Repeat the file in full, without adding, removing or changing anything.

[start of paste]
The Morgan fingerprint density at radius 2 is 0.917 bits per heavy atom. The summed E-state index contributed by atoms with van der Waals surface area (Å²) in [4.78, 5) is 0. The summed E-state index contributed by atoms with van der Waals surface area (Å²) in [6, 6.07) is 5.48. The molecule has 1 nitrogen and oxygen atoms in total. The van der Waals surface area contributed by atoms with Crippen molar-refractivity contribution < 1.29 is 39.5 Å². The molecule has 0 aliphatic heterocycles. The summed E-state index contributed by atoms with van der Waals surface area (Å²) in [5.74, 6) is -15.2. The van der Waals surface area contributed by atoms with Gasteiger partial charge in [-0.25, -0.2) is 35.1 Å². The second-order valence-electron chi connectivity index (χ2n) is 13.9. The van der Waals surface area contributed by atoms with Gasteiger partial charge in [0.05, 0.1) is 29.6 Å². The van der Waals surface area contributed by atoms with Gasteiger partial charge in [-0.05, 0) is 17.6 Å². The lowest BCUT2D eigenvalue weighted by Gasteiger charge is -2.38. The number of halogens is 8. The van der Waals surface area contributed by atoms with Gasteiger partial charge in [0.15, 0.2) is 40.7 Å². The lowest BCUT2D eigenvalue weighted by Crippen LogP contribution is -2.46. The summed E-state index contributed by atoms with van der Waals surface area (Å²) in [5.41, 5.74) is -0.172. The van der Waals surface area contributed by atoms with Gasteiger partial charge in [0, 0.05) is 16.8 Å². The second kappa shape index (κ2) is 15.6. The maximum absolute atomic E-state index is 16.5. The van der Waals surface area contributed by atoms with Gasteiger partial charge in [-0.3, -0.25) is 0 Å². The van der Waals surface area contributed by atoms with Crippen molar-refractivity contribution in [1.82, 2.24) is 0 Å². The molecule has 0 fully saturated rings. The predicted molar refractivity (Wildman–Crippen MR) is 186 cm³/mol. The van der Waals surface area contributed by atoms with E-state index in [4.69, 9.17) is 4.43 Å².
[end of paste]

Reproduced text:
The Morgan fingerprint density at radius 2 is 0.917 bits per heavy atom. The summed E-state index contributed by atoms with van der Waals surface area (Å²) in [4.78, 5) is 0. The summed E-state index contributed by atoms with van der Waals surface area (Å²) in [6, 6.07) is 5.48. The molecule has 1 nitrogen and oxygen atoms in total. The van der Waals surface area contributed by atoms with Crippen molar-refractivity contribution < 1.29 is 39.5 Å². The molecule has 0 aliphatic heterocycles. The summed E-state index contributed by atoms with van der Waals surface area (Å²) in [5.74, 6) is -15.2. The van der Waals surface area contributed by atoms with Gasteiger partial charge in [-0.25, -0.2) is 35.1 Å². The second-order valence-electron chi connectivity index (χ2n) is 13.9. The van der Waals surface area contributed by atoms with Gasteiger partial charge in [0.05, 0.1) is 29.6 Å². The van der Waals surface area contributed by atoms with Gasteiger partial charge in [-0.05, 0) is 17.6 Å². The lowest BCUT2D eigenvalue weighted by Gasteiger charge is -2.38. The number of halogens is 8. The van der Waals surface area contributed by atoms with Gasteiger partial charge in [0.15, 0.2) is 40.7 Å². The lowest BCUT2D eigenvalue weighted by Crippen LogP contribution is -2.46. The summed E-state index contributed by atoms with van der Waals surface area (Å²) in [5.41, 5.74) is -0.172. The van der Waals surface area contributed by atoms with Gasteiger partial charge in [0, 0.05) is 16.8 Å². The second kappa shape index (κ2) is 15.6. The maximum absolute atomic E-state index is 16.5. The van der Waals surface area contributed by atoms with Gasteiger partial charge in [-0.3, -0.25) is 0 Å². The van der Waals surface area contributed by atoms with Crippen molar-refractivity contribution in [1.82, 2.24) is 0 Å². The molecule has 0 fully saturated rings. The predicted molar refractivity (Wildman–Crippen MR) is 186 cm³/mol. The van der Waals surface area contributed by atoms with E-state index in [4.69, 9.17) is 4.43 Å².